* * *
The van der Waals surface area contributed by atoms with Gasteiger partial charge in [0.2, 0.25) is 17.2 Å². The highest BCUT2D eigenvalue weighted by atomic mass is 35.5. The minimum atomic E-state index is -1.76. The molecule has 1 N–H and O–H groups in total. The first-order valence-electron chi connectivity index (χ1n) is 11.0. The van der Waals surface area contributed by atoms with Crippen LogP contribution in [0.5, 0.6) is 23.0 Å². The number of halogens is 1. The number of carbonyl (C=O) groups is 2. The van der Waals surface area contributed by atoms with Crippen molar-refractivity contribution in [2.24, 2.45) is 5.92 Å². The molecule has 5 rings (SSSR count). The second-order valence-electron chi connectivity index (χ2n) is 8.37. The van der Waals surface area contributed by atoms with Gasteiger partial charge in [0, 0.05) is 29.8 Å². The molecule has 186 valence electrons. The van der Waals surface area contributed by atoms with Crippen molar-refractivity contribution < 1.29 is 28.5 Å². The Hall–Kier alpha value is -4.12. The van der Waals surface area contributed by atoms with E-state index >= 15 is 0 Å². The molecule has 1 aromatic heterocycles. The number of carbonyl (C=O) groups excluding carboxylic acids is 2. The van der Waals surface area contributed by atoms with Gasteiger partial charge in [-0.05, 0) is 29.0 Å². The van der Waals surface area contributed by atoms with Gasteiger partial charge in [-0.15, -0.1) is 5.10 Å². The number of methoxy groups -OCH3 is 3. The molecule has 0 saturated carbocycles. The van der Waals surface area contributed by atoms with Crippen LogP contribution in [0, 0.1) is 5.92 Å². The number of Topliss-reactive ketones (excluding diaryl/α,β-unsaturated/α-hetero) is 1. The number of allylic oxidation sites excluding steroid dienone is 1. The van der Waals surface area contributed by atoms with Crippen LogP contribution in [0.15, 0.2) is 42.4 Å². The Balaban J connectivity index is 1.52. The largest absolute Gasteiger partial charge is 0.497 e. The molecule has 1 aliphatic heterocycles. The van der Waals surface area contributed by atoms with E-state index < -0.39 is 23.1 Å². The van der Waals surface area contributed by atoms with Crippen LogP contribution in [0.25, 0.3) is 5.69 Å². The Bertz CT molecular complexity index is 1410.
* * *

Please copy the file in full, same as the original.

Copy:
The van der Waals surface area contributed by atoms with Gasteiger partial charge in [0.2, 0.25) is 17.2 Å². The highest BCUT2D eigenvalue weighted by atomic mass is 35.5. The minimum atomic E-state index is -1.76. The molecule has 1 N–H and O–H groups in total. The first-order valence-electron chi connectivity index (χ1n) is 11.0. The van der Waals surface area contributed by atoms with Crippen LogP contribution in [0.5, 0.6) is 23.0 Å². The number of halogens is 1. The number of carbonyl (C=O) groups is 2. The van der Waals surface area contributed by atoms with Crippen molar-refractivity contribution in [2.24, 2.45) is 5.92 Å². The molecule has 5 rings (SSSR count). The second-order valence-electron chi connectivity index (χ2n) is 8.37. The van der Waals surface area contributed by atoms with Gasteiger partial charge in [0, 0.05) is 29.8 Å². The molecule has 186 valence electrons. The van der Waals surface area contributed by atoms with Crippen molar-refractivity contribution < 1.29 is 28.5 Å². The Hall–Kier alpha value is -4.12. The van der Waals surface area contributed by atoms with E-state index >= 15 is 0 Å². The molecule has 1 aromatic heterocycles. The number of carbonyl (C=O) groups excluding carboxylic acids is 2. The van der Waals surface area contributed by atoms with Gasteiger partial charge in [-0.05, 0) is 29.0 Å². The van der Waals surface area contributed by atoms with Gasteiger partial charge in [-0.15, -0.1) is 5.10 Å². The number of methoxy groups -OCH3 is 3. The molecule has 0 saturated carbocycles. The van der Waals surface area contributed by atoms with Crippen LogP contribution in [0, 0.1) is 5.92 Å². The number of Topliss-reactive ketones (excluding diaryl/α,β-unsaturated/α-hetero) is 1. The number of allylic oxidation sites excluding steroid dienone is 1. The van der Waals surface area contributed by atoms with Crippen LogP contribution in [0.15, 0.2) is 42.4 Å². The Balaban J connectivity index is 1.52. The largest absolute Gasteiger partial charge is 0.497 e. The molecule has 1 aliphatic heterocycles. The van der Waals surface area contributed by atoms with E-state index < -0.39 is 23.1 Å². The van der Waals surface area contributed by atoms with Crippen LogP contribution in [0.25, 0.3) is 5.69 Å². The Bertz CT molecular complexity index is 1410.